New York Times Employees Keep Pension

November 6, 2012 ( – A tentative agreement between employees and management of the New York Times avoids a move to a defined contribution retirement plan.

According to a memo from the Newspaper Guild to Times staff, when negotiations started in February 2011, management wanted the traditional defined benefit (DB) pension plan frozen and replaced with a defined contribution (DC) plan. However, under the tentative agreement, the current pension plan will freeze at the end of 2012 and be replaced at the beginning of 2013 by the new Adjustable Pension Plan (APP).  

The APP is awaiting Internal Revenue Service (IRS) approval, which the Guild said it expects the plan to receive.  

The company will pay at least $7 million into the APP beginning next year, and thereafter a similar amount under a formula, the memo said. All accrued benefits in the current plan will remain in place. As before, the APP will be overseen jointly by Guild and Times trustees.

Under the APP, accruals will be adjusted annually so that the APP is always properly funded. This could result in either a higher or lower than planned accruals, although given the APP's conservative investment strategy, lower accruals are unlikely. Each employee's annual accrual becomes locked in. At retirement, the yearly accruals are added up to compute a government-insured retirement benefit that is paid monthly.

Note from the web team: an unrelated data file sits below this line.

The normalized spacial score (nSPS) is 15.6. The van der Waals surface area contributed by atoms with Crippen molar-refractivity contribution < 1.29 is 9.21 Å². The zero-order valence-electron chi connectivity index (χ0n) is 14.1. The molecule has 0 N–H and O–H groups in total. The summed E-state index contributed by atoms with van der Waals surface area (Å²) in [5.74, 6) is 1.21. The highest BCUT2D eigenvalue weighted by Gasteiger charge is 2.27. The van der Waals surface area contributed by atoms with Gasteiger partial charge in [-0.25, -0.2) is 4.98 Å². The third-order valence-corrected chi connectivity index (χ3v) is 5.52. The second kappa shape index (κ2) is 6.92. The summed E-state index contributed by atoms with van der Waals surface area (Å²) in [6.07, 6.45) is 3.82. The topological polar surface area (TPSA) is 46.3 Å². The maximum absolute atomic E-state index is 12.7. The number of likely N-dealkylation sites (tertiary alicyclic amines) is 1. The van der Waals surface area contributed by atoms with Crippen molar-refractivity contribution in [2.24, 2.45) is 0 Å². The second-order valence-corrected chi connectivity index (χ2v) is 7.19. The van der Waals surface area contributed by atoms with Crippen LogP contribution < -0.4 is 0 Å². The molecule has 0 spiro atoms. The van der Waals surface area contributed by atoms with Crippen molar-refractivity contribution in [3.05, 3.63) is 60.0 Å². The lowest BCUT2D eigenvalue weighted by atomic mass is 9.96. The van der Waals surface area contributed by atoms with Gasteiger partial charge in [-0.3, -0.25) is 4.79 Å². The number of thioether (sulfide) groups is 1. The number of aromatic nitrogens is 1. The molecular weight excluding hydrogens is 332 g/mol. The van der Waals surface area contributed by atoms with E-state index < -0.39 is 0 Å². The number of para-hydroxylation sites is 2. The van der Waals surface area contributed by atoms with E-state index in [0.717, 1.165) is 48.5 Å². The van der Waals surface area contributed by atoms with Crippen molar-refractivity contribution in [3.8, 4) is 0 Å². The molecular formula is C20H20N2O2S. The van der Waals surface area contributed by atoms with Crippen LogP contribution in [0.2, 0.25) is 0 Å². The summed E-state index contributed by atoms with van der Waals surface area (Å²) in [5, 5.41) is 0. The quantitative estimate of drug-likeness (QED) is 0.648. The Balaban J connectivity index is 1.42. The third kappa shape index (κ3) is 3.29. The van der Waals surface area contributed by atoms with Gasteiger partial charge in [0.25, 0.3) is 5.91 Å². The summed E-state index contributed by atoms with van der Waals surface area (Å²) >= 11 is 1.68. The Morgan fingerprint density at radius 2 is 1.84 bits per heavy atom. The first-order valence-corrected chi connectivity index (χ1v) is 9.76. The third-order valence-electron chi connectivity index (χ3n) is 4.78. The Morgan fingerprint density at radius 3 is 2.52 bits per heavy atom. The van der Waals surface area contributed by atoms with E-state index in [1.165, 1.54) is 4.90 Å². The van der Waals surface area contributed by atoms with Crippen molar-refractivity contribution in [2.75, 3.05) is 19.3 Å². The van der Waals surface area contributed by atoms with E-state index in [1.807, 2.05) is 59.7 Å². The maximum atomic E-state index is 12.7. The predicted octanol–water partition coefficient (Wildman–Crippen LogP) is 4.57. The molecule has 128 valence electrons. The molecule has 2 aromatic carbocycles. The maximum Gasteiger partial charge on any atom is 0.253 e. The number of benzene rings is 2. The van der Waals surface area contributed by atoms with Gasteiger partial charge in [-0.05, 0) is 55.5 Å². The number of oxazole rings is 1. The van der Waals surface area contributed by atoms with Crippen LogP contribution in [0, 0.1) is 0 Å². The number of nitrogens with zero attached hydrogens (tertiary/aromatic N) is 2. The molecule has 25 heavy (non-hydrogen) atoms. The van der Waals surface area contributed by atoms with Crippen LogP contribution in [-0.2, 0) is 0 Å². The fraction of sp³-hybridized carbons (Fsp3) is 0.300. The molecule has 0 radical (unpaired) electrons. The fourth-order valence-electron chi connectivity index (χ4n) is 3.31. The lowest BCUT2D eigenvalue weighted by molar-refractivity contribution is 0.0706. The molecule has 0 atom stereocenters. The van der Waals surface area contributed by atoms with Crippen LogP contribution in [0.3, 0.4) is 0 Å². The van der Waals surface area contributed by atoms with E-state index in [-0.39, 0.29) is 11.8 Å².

If the IRS fails to approve the APP by July 31, 2014, the plan will revert to a defined contribution plan in which the company will contribute 3% to each employee's 401(k) account, and make additional matches based on employee contributions.  

In September, the Times Co. announced it is offering lump-sum pension payments to retirees in an effort to reduce its DB plan risk (see “Times Co. Offers Pension Lump-Sums”).